Ancillary equipment is also being added, with a further $300,000 investment in quality test equipment.
“Given the massive potential for CLT in
New Zealand, we have significantly expanded both our staffing and our production capacity,” says Mr Caulfield.
“The new CNC cutting machine will provide us with a large amount of extra capacity to take on additional projects and ensure we can meet market demand for our products.”
Configuring the business to Industry 4.0, or the Industrial Internet of Things (IIoT), XLam has implemented a new $1.2 million ERP system to ensure the highest level of systems integration assisting with the translation of design through to manufacturing, thus increasing productivity.
XLam partners with companies like Arrow International for large builds, with Mr Caulfield noting that the uptake of new technologies requires different thinking, new forms of contracting, intelligent procurement and generally a new non-traditional attitude.
“The leadership shown within the vertical construction market by companies such as Arrow International on a large scale and Christchurch’s Miles Construction in the medium scale is to be commended,” he adds.
XLam CLT panels are treated in accordance with regulatory requirements for New Zealand, adding to the durability and longevity of the products. Mr Caulfield says untreated timber used in the past in New Zealand raises questions about professional indemnity insurance for the industry.
“There are still a lot of questions around who is liable for specifying a 50-year-old structural product that is untreated,” he goes on to say.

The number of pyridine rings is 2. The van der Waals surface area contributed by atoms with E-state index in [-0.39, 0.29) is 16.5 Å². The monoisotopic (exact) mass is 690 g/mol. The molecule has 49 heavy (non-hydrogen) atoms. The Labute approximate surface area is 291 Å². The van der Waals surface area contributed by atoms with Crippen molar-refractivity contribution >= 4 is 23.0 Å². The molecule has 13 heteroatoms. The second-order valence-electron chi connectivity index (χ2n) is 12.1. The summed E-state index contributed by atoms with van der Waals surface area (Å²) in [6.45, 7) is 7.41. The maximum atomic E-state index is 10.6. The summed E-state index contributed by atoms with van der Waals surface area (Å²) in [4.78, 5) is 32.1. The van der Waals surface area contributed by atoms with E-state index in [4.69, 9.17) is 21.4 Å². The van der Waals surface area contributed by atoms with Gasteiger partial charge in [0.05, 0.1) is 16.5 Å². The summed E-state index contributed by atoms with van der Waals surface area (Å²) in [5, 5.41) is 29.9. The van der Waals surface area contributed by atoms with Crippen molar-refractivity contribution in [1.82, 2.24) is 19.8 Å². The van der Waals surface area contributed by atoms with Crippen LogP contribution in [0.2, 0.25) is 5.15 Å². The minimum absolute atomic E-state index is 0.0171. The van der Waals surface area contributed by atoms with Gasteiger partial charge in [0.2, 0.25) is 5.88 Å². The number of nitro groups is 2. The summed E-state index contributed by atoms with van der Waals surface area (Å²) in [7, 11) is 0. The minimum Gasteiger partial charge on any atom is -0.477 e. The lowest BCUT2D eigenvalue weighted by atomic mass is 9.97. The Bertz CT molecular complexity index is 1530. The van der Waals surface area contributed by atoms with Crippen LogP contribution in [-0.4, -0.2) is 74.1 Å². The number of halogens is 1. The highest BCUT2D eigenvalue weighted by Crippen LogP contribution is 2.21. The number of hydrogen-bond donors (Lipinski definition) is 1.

“There is more to robust design than simply specifying treated timber. However, until detailing, staff skills, training, systems and workmanship are improved the use of treated timber is, unfortunately, a required part of the timber construction solutions ensuring adequate durability is achieved and mitigating the risks.
“This is the best time in New Zealand’s history for wood construction and offsite manufacturing, and XLam is investing heavily to ensure we can help bring better, more affordable housing to more New Zealanders.”
As part of its growth programme, XLam has also expanded its senior management team with the appointment of John Eastwood as the head of business development for both New Zealand and Australia.
Mr Eastwood has previously held country manager and senior commercial management roles with a number of multinational and national building material manufacturers and suppliers to commercial and residential construction sectors.
Main pic: The main structural support and shear walls of the Plant & Foods Research centre in Nelson comprise XLam 5-layer 130mm thick CLT panels.
Above: CLT supplied by XLam is used in this Housing New Zealand multi-unit residential development in Auckland. Below: CLT was used in the walls and staircase in the Bealey Lodge Backpackers Hostel in Christchurch.
Above: This award-winning architect-designed rural work studio in the Waimea Inlet, in Tasman district, was conceived with CLT in mind.Below left: XLam CEO, Gary Caulfield.Below right: The inside of the Waimea studio shows off the CLT wood panels.Opposite page:
Use of prefabricated CLT panels allows buildings to go up faster, with less labour.